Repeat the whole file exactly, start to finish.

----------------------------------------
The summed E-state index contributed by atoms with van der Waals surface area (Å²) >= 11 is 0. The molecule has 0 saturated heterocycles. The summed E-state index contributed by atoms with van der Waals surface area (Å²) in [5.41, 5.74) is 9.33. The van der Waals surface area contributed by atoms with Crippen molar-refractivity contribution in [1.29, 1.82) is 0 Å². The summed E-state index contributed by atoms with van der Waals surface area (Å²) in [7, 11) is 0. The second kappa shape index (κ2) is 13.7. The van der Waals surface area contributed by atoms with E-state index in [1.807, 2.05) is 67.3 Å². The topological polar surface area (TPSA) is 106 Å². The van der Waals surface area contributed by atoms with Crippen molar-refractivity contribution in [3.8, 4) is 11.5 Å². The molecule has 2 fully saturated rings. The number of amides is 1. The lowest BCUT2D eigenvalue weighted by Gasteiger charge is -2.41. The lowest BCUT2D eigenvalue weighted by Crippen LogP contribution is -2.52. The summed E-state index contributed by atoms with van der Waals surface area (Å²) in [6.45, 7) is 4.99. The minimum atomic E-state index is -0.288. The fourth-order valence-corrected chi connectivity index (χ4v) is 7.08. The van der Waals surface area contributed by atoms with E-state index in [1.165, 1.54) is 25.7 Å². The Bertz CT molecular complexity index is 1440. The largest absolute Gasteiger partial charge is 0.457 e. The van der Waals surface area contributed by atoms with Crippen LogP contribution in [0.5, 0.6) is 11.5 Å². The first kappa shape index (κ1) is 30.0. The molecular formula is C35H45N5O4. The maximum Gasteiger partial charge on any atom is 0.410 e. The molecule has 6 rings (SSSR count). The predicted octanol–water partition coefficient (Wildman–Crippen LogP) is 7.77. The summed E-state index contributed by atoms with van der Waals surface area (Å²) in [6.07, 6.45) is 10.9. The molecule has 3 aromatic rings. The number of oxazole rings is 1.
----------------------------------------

The summed E-state index contributed by atoms with van der Waals surface area (Å²) >= 11 is 0. The molecule has 0 saturated heterocycles. The summed E-state index contributed by atoms with van der Waals surface area (Å²) in [5.41, 5.74) is 9.33. The van der Waals surface area contributed by atoms with Crippen molar-refractivity contribution in [1.29, 1.82) is 0 Å². The summed E-state index contributed by atoms with van der Waals surface area (Å²) in [7, 11) is 0. The second kappa shape index (κ2) is 13.7. The van der Waals surface area contributed by atoms with E-state index in [1.807, 2.05) is 67.3 Å². The topological polar surface area (TPSA) is 106 Å². The van der Waals surface area contributed by atoms with Crippen molar-refractivity contribution in [3.8, 4) is 11.5 Å². The molecule has 2 fully saturated rings. The number of amides is 1. The lowest BCUT2D eigenvalue weighted by Gasteiger charge is -2.41. The lowest BCUT2D eigenvalue weighted by Crippen LogP contribution is -2.52. The summed E-state index contributed by atoms with van der Waals surface area (Å²) in [6.45, 7) is 4.99. The minimum atomic E-state index is -0.288. The fourth-order valence-corrected chi connectivity index (χ4v) is 7.08. The van der Waals surface area contributed by atoms with E-state index in [1.165, 1.54) is 25.7 Å². The Bertz CT molecular complexity index is 1440. The largest absolute Gasteiger partial charge is 0.457 e. The van der Waals surface area contributed by atoms with Crippen LogP contribution in [0.5, 0.6) is 11.5 Å². The first kappa shape index (κ1) is 30.0. The molecular formula is C35H45N5O4. The maximum Gasteiger partial charge on any atom is 0.410 e. The molecule has 6 rings (SSSR count). The predicted octanol–water partition coefficient (Wildman–Crippen LogP) is 7.77. The summed E-state index contributed by atoms with van der Waals surface area (Å²) in [6.07, 6.45) is 10.9. The molecule has 3 aromatic rings. The number of oxazole rings is 1.